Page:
STORER v. CLARK: Enablement from a Provisional Application Must Be Supported by the Disclosure and Not Require Undue Experimentation by a Person Having Ordinary Skill in the Art
STORER v. CLARK: June 21, 2017. Before Prost, Newman, and Dyk.
In order for a non-provisional patent application to be enabled by the provisional patent application from which it takes priority, the disclosure in the provisional patent application must enable one having ordinary skill to produce the claimed chemical compound without undue experimentation.
Storer appealed a PTAB decision in an interference proceeding that the claims in Storer’s patent were not enabled from the provisional patent application from which it takes priority, and thus the claims in the patent could not claim priority to the provisional patent application. The CAFC affirmed the PTAB’s decision.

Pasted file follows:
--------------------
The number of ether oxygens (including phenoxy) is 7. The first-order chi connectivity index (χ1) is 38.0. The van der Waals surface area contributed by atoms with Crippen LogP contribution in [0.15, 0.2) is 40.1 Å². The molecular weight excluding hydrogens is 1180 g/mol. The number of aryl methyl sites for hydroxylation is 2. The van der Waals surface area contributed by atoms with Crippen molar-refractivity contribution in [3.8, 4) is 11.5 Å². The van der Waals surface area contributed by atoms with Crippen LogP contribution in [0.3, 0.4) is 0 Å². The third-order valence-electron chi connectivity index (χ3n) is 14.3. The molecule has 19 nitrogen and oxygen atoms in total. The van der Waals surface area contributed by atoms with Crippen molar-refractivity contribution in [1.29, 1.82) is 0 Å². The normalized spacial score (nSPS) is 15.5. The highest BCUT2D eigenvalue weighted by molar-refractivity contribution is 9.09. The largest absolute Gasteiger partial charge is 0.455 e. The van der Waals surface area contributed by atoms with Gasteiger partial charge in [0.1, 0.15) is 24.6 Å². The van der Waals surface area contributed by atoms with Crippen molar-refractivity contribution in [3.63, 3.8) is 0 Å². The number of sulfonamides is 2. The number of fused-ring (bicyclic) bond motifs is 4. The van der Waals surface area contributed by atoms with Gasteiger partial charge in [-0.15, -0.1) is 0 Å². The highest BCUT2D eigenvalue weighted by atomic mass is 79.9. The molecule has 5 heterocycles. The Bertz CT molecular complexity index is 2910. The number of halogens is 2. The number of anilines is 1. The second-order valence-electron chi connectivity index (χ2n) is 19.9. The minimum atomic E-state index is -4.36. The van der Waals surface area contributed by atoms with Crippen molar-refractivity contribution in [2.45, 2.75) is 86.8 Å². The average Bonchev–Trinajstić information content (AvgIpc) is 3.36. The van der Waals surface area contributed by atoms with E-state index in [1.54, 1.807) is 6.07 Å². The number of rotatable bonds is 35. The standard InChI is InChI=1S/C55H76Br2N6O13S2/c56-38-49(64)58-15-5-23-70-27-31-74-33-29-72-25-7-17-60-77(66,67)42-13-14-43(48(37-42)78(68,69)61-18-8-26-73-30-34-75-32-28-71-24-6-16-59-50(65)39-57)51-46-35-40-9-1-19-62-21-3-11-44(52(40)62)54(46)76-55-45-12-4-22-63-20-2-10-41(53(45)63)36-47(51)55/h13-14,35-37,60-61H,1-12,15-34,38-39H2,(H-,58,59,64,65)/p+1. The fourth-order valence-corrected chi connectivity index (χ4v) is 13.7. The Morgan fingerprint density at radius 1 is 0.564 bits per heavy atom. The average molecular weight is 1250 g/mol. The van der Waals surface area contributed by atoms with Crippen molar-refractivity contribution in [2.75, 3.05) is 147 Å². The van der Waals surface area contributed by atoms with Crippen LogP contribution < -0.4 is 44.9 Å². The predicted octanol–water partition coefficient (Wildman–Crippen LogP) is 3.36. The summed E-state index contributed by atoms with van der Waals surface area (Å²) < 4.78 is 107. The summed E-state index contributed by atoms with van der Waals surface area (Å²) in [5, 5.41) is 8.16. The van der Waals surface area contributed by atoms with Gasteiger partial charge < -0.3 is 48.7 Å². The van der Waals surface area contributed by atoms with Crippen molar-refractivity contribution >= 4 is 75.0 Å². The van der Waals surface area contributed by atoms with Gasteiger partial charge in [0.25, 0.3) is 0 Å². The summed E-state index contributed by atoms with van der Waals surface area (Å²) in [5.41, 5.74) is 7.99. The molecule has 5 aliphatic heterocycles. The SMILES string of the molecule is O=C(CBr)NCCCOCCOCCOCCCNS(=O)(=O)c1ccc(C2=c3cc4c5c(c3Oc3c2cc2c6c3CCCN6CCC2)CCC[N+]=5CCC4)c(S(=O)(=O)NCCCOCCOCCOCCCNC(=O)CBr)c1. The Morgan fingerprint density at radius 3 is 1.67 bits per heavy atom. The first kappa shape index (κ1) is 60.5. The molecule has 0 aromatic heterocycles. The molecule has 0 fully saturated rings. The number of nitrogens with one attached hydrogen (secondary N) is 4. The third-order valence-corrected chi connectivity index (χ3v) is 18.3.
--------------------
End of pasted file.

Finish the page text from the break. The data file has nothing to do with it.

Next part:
Enablement: The CAFC affirmed a PTAB decision in an interference proceeding that the claims in Storer’s patent were not enabled from the provisional patent application from which it takes priority. The interference proceeding involved two patents related to the treatment of hepatitis C by administering compounds with a specific chemical and stereochemical structure. Clark moved to deny Storer the priority date of a related provisional patent application in order to invalidate the claims in Storer’s patent, arguing that the provisional patent application did not enable one having ordinary skill in the art to produce compounds having the requisite 2´F (down) substituent. The CAFC ruled that the enablement requirement can be met when one skilled in the art could practice the invention upon reading the specification without undue experimentation. In its holding, the CAFC relied on the eight enablement factors enumerated in In re Wands, 858 F.2d 731 (Fed. Cir. 1988). The CAFC confirmed the PTAB’s finding that the synthetic schemes in Storer’s provisional patent application did not teach or suggest conversion of any precursor into the 2´F (down) structure, and that knowledge of synthesis from a well-known precursor compound did not enable a person having ordinary skill in the art to produce the target compounds without undue experimentation. The CAFC ruled that, based on the disclosure in the provisional patent application, the Storer claims subject to the interference proceeding were not enabled because an undue amount of experimentation was needed in order to synthesize the compound claimed in the non-provisional patent.